When The Villain Was The Hero All Along: Farewell To MF Doom
You get raised on simple, binary conflicts. Coke versus Pepsi. Hot dogs versus hamburgers. Mars versus Venus. Yankees versus Red Sox. Heroes against villains. But life in all of its myriad ways, will reach out and tell you that it never has been, and never will be that simple. Hip-Hop culture, and rap is certainly no different. Neither are the multitudes to be found in comic books. Same with wrestling. And the figures that dispel and shatter those simplistic conflicts are heralds of unbound creativity and inspiration. These figures come to this point at the end of a torturous and weighted journey to create their own mythology. You can rattle off numerous pop culture figures, comic heroes and the fleeting wisps of street legends on blocks and corners around the world. So it was with Daniel Dumile, formerly known as Zev Love X and reborn as MF Doom.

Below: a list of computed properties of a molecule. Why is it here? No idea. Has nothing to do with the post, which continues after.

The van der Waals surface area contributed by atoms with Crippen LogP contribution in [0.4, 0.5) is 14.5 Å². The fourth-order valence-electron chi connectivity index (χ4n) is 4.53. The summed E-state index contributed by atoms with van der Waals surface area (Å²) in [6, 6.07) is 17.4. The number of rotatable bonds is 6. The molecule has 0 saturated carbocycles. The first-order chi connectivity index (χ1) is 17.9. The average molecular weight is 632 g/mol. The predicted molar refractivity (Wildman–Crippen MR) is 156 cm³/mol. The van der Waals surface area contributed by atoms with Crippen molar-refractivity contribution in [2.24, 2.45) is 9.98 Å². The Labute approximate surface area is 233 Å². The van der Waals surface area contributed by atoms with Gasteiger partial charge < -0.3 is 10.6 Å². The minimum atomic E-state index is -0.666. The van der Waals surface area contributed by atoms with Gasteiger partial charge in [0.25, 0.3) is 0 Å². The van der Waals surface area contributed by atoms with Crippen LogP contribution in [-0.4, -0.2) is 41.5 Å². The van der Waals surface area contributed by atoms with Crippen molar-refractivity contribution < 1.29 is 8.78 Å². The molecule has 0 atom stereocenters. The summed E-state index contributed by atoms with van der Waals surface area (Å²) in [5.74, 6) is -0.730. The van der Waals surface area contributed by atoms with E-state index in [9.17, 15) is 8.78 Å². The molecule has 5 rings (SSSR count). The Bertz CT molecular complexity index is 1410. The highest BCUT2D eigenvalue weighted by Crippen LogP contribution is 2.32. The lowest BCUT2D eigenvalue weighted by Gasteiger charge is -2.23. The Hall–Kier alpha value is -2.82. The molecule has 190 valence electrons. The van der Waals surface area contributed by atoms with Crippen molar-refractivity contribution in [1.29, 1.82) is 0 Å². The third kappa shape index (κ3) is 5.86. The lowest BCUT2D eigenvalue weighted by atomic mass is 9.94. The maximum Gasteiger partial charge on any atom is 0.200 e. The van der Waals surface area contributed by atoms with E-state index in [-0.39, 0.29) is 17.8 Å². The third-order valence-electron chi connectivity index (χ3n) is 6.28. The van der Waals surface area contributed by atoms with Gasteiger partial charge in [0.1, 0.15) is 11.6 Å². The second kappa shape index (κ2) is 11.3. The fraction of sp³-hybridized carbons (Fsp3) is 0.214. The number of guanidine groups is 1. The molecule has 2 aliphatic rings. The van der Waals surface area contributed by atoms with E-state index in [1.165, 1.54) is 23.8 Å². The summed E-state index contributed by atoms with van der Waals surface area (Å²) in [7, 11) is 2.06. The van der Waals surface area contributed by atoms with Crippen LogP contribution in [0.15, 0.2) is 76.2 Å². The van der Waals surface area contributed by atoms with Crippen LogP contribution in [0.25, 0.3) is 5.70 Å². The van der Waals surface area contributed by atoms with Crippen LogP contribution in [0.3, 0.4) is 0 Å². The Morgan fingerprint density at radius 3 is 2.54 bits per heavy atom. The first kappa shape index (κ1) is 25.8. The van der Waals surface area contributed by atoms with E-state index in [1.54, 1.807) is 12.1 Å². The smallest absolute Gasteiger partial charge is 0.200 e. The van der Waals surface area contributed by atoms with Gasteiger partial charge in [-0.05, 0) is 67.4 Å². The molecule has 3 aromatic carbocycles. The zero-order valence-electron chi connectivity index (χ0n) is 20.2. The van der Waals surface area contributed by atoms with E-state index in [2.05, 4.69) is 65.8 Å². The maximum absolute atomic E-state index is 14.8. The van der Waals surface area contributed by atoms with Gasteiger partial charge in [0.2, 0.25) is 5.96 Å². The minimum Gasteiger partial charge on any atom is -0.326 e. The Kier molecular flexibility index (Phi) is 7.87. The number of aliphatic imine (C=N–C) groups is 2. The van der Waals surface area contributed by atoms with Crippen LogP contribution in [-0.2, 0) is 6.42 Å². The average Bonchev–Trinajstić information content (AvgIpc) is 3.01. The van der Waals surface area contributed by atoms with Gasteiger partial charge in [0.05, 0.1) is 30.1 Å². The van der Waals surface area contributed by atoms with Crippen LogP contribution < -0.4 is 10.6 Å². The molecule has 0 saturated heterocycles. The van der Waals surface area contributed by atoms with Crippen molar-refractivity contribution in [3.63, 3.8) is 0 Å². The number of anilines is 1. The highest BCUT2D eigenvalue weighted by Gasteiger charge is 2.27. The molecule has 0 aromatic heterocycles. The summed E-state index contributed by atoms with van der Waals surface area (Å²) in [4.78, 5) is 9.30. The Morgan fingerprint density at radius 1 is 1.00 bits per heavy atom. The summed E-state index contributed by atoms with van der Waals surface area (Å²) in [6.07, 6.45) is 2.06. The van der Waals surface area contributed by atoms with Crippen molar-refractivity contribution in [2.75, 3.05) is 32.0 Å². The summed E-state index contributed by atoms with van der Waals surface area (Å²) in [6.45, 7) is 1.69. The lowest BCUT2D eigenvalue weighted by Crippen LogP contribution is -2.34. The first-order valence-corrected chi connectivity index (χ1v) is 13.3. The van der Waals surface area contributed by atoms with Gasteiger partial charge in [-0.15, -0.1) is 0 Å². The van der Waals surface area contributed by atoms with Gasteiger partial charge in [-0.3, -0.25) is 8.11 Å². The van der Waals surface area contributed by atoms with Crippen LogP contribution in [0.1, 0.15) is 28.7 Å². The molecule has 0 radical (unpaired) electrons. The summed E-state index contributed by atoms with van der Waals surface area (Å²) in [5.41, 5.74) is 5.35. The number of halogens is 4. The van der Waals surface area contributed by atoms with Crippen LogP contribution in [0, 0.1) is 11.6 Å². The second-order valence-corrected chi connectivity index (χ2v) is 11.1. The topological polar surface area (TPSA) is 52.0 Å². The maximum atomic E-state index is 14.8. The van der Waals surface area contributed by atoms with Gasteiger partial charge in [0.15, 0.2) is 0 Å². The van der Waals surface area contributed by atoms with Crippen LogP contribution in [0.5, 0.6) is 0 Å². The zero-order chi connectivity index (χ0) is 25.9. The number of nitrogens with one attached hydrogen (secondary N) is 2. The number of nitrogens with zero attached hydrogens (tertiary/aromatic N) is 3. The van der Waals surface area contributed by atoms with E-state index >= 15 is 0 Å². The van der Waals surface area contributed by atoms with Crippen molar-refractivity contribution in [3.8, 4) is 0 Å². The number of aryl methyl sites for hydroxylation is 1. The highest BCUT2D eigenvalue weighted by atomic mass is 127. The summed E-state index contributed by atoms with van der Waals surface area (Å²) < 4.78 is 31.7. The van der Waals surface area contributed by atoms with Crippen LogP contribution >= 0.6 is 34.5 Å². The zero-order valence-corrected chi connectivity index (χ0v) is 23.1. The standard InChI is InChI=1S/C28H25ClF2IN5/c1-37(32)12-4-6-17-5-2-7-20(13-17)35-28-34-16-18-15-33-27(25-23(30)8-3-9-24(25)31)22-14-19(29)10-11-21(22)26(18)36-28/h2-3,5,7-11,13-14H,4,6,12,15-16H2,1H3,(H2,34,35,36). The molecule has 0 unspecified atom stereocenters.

It’s been one whole week since the world let out a collective gasp at learning of the passing of MF Doom through the words of his widow on social media in the remaining hours of 2020. Disbelief and dismay. A penultimate doomsday in a year that would qualify as a contiguous one due to the coronavirus pandemic and other societal ills. The news is still the impetus for a slew of tributes, and other memorials and fan art and stories being told about the enigma that was Metalface Doom. For me, I felt as if someone had hit me with a zap from a phaser. Like many others in the wake of the news, I initially thought it was another “gotcha” moment from a rapper and artist who was a master of the kayfabe to the point of having stand-ins go on stage as him. (Shoutout to comedian Hannibal Burress who served in that role too.) But to be honest, it is a fitting way for Doom. Leave on your own terms, just as you came back on your own terms when the world counted you out.
Joseph Campbell wrote, “myths are public dreams, dreams are private myths.” It’s hard not to think of that whenever you listen to rap music, and when you start considering where MF Doom resides in hip-hop culture. You’ve got a rapper and producer that tasted fame way back when he stepped onto the scene in 1988 out of Long Beach in…